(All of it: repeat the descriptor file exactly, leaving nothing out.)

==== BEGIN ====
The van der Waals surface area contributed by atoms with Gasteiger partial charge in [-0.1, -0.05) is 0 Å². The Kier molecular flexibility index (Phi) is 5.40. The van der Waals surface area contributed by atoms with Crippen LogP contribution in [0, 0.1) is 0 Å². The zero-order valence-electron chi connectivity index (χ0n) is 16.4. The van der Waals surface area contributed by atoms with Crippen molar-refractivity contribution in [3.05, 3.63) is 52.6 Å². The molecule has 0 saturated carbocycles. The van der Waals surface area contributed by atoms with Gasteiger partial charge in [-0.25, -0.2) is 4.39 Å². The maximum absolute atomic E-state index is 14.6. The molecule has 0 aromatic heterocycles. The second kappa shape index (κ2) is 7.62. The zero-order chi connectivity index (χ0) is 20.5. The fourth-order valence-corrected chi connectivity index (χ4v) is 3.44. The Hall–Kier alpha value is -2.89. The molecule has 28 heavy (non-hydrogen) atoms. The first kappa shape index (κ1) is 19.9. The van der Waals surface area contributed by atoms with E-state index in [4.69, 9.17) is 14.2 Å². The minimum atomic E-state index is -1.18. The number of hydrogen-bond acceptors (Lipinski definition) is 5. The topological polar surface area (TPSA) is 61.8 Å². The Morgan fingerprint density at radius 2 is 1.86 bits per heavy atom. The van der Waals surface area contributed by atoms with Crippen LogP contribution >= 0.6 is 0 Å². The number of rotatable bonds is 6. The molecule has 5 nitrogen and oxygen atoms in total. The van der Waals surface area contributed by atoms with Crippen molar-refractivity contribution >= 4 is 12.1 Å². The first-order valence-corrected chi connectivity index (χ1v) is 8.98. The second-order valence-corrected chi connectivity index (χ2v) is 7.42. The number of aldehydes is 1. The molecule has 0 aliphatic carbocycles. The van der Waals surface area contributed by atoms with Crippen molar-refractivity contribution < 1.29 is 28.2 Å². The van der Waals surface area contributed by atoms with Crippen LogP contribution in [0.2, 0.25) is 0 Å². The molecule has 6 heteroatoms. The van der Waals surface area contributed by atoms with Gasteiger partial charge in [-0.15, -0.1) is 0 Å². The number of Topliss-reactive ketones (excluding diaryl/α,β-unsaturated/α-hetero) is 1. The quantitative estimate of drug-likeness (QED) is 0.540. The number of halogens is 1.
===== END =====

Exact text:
The van der Waals surface area contributed by atoms with Gasteiger partial charge in [-0.1, -0.05) is 0 Å². The Kier molecular flexibility index (Phi) is 5.40. The van der Waals surface area contributed by atoms with Crippen LogP contribution in [0, 0.1) is 0 Å². The zero-order valence-electron chi connectivity index (χ0n) is 16.4. The van der Waals surface area contributed by atoms with Crippen molar-refractivity contribution in [3.05, 3.63) is 52.6 Å². The molecule has 0 saturated carbocycles. The van der Waals surface area contributed by atoms with Gasteiger partial charge in [-0.25, -0.2) is 4.39 Å². The maximum absolute atomic E-state index is 14.6. The molecule has 0 aromatic heterocycles. The second kappa shape index (κ2) is 7.62. The zero-order chi connectivity index (χ0) is 20.5. The fourth-order valence-corrected chi connectivity index (χ4v) is 3.44. The Hall–Kier alpha value is -2.89. The molecule has 28 heavy (non-hydrogen) atoms. The first kappa shape index (κ1) is 19.9. The van der Waals surface area contributed by atoms with E-state index in [4.69, 9.17) is 14.2 Å². The minimum atomic E-state index is -1.18. The number of hydrogen-bond acceptors (Lipinski definition) is 5. The topological polar surface area (TPSA) is 61.8 Å². The Morgan fingerprint density at radius 2 is 1.86 bits per heavy atom. The van der Waals surface area contributed by atoms with Crippen LogP contribution >= 0.6 is 0 Å². The number of rotatable bonds is 6. The molecule has 5 nitrogen and oxygen atoms in total. The van der Waals surface area contributed by atoms with Crippen molar-refractivity contribution >= 4 is 12.1 Å². The first-order valence-corrected chi connectivity index (χ1v) is 8.98. The second-order valence-corrected chi connectivity index (χ2v) is 7.42. The number of aldehydes is 1. The molecule has 0 aliphatic carbocycles. The van der Waals surface area contributed by atoms with Crippen molar-refractivity contribution < 1.29 is 28.2 Å². The van der Waals surface area contributed by atoms with Crippen LogP contribution in [0.2, 0.25) is 0 Å². The molecule has 6 heteroatoms. The van der Waals surface area contributed by atoms with Gasteiger partial charge in [-0.15, -0.1) is 0 Å². The number of Topliss-reactive ketones (excluding diaryl/α,β-unsaturated/α-hetero) is 1. The quantitative estimate of drug-likeness (QED) is 0.540. The number of halogens is 1.